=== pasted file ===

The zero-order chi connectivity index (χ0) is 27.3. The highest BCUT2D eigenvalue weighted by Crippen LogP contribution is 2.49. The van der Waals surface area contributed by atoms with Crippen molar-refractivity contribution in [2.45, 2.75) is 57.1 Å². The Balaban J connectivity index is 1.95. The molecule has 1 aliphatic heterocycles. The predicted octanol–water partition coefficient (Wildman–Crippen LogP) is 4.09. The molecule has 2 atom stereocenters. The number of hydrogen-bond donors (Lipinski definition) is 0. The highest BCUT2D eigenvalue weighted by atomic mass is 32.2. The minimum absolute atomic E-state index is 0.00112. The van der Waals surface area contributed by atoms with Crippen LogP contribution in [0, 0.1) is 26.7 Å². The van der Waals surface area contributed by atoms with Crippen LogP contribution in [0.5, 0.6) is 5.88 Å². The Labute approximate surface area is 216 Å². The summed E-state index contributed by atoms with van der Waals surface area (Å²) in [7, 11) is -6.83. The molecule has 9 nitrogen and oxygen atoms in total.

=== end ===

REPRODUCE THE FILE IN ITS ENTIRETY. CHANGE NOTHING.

The zero-order chi connectivity index (χ0) is 27.3. The highest BCUT2D eigenvalue weighted by Crippen LogP contribution is 2.49. The van der Waals surface area contributed by atoms with Crippen molar-refractivity contribution in [2.45, 2.75) is 57.1 Å². The Balaban J connectivity index is 1.95. The molecule has 1 aliphatic heterocycles. The predicted octanol–water partition coefficient (Wildman–Crippen LogP) is 4.09. The molecule has 2 atom stereocenters. The number of hydrogen-bond donors (Lipinski definition) is 0. The highest BCUT2D eigenvalue weighted by atomic mass is 32.2. The minimum absolute atomic E-state index is 0.00112. The van der Waals surface area contributed by atoms with Crippen LogP contribution in [0, 0.1) is 26.7 Å². The van der Waals surface area contributed by atoms with Crippen LogP contribution in [0.5, 0.6) is 5.88 Å². The Labute approximate surface area is 216 Å². The summed E-state index contributed by atoms with van der Waals surface area (Å²) in [7, 11) is -6.83. The molecule has 9 nitrogen and oxygen atoms in total.